Posts Tagged ‘New York City’

(W)here is New York?

September 3, 2016

“The island of Manhattan is without any doubt the greatest human concentrate on earth, the poem whose magic is comprehensible to millions of permanent residents but whose full meaning will always remain elusive.”

E.B. White, Here is New York

“I don’t feel like there’s any hope in ever going against the tide. I believe you have to get on your surfboard and ride it.

Patricia Field, Native New Yorker (NYT 12/26/15)

I loved NY alex

image: Alex Reiter

I write this while abroad in Costa Rica, where I am far removed from New York and SoHo. When I return, any perspective I might have will vanish, obliterated by the frenetic energy and constant buzzing that is the backdrop of my hometown. It is only when I am away that I can sense its absence and that I can reflect upon my usual normal.

My friend Lito, a Swiss-Frenchman by birth, bought some land and moved here over thirty years ago. He is accustomed to the lulling rhythms of “la pura vida,” the pure life, Costa Rica’s proud motto. When I arrived here, Lito asked me, “So how’s New York?” to which I answered, “It’s terrible! I feel as if they’ve taken it away from me! I’m so angry!” I was taken aback by my response. I did not know where those words came from. Who are “they” and what is “it”?  And what am I angry about?

We native New Yorkers are a tough and proud breed. Whether we still live there or jumped ship for the quietude of any place that’s not New York, we all wear our New Yorkness as a badge of honor. Just as we all have our own SoHo stories, we have larger New York narratives in which they are ensconced. One cannot exist without the other. My New York story is an extension of my SoHo story.

Me and my sister playing on

Me and my sister playing on the loading dock in front of our building ca. 1977

SoHo was a wonderful and wondrous place to grow up. As children we were free to explore the neighborhood, jumping from loading dock to loading dock, and the city, riding in the front car of subways to watch the stations go by, getting a certain thrill when the CC train stopped inexplicably between stations and the lights went out, leaving us momentarily in complete darkness because the graffiti covered windows let in no light from the tracks.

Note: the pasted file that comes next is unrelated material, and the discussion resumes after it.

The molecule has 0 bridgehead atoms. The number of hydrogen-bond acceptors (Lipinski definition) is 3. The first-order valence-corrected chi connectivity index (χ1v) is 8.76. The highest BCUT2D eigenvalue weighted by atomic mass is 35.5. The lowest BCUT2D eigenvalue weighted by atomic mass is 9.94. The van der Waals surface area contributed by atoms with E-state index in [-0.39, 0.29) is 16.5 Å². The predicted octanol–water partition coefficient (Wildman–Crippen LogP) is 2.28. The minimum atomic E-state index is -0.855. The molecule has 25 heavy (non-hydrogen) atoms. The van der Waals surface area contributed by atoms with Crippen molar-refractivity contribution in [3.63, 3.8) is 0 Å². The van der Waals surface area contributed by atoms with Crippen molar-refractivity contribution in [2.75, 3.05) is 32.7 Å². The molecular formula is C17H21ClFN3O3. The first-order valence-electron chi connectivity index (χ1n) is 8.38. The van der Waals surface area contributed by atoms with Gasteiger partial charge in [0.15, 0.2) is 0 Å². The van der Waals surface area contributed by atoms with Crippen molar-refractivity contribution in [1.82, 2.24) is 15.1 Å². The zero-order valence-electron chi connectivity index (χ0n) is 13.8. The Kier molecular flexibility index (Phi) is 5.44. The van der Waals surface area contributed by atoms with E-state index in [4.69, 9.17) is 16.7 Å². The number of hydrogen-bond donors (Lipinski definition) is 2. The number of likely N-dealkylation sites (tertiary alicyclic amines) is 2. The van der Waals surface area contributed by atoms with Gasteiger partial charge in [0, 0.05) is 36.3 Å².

Photo: Steven Siegel for Daily Mail UK)

Photo: Steven Siegel for Daily Mail UK

I’ve always thought that I WAS living the pura vida. What could be more pura than New York? Where else in the world could such a diverse group of people live so closely packed together and make it more or less work, and thrive no less. Wherever in the world I go, when people find out I am from New York, they are in awe, as if I were a chosen one. I feel so cool. It would be smug, if I didn’t recognize that being a native New Yorker, and a SoHo native to boot, is not in any way a personal accomplishment, but merely a lucky circumstance not of my own making.

(more…)

Crosby Street

August 1, 2015

 

Are you ready to go back? WAY back? Here we go….

Filmaker Jody Saslow contacted me recently about a film he made when he was at NYU film school called “Crosby Street.” It is a beautiful portrayal of everyday life on Crosby Street in 1975 that profiles workers and residents alike at a time when gentrification was just peeking its head around the corner.

This film resonated with me in so many ways. As an archivist and historian, this film is an essential resource that documents our neighborhood’s heritage. These firsthand accounts are “proof” of what SoHo was like back then. (more…)

A Walk to Remember

April 20, 2013
Today’s guest post comes from Linda Chiu at New York History Walks, a “history buff who loves exploring the city on foot.”  Her blog takes you on historic meanderings throughout the city, a must read for anyone interested in our city’s past.  The following post is about the history of SoHo as it revolves around the Haughwout Building at Broadway and Broome streets.

Hell’s Hundred Acres

by Linda Chiu

Soho has undergone many transformations throughout its history, and was not always the hub of trendy boutiques and chains that it is today. At the end of the Revolutionary War, Soho development earnestly began when Collect Pond was filled and its water diverted to the Hudson River. Middle-class families inhabited Federal-style rowhomes and by the 1800s, Soho had become a popular commercial district with theaters and retailers such as Lord and Taylor, Tiffany & Co., and the long-gone Haughwout Emporium. (more…)


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